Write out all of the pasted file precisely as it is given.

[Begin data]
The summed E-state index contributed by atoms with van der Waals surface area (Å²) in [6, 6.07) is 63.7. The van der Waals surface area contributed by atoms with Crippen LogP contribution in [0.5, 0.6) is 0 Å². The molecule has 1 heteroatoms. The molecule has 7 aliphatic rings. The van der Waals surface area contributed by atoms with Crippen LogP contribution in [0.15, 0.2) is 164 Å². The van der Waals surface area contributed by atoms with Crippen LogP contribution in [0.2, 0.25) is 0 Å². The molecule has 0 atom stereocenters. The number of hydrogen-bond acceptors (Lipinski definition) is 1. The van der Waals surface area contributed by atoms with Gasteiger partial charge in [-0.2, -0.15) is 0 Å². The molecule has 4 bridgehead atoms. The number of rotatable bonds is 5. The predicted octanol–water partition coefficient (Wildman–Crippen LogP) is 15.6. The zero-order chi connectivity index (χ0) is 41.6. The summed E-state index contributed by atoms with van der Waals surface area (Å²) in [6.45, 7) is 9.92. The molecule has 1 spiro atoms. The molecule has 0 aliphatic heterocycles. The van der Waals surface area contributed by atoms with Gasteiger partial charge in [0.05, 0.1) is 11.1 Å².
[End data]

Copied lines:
The summed E-state index contributed by atoms with van der Waals surface area (Å²) in [6, 6.07) is 63.7. The van der Waals surface area contributed by atoms with Crippen LogP contribution in [0.5, 0.6) is 0 Å². The molecule has 1 heteroatoms. The molecule has 7 aliphatic rings. The van der Waals surface area contributed by atoms with Crippen LogP contribution in [0.15, 0.2) is 164 Å². The van der Waals surface area contributed by atoms with Crippen LogP contribution in [0.2, 0.25) is 0 Å². The molecule has 0 atom stereocenters. The number of hydrogen-bond acceptors (Lipinski definition) is 1. The van der Waals surface area contributed by atoms with Gasteiger partial charge in [-0.2, -0.15) is 0 Å². The molecule has 4 bridgehead atoms. The number of rotatable bonds is 5. The predicted octanol–water partition coefficient (Wildman–Crippen LogP) is 15.6. The zero-order chi connectivity index (χ0) is 41.6. The summed E-state index contributed by atoms with van der Waals surface area (Å²) in [6.45, 7) is 9.92. The molecule has 1 spiro atoms. The molecule has 0 aliphatic heterocycles. The van der Waals surface area contributed by atoms with Gasteiger partial charge in [0.05, 0.1) is 11.1 Å².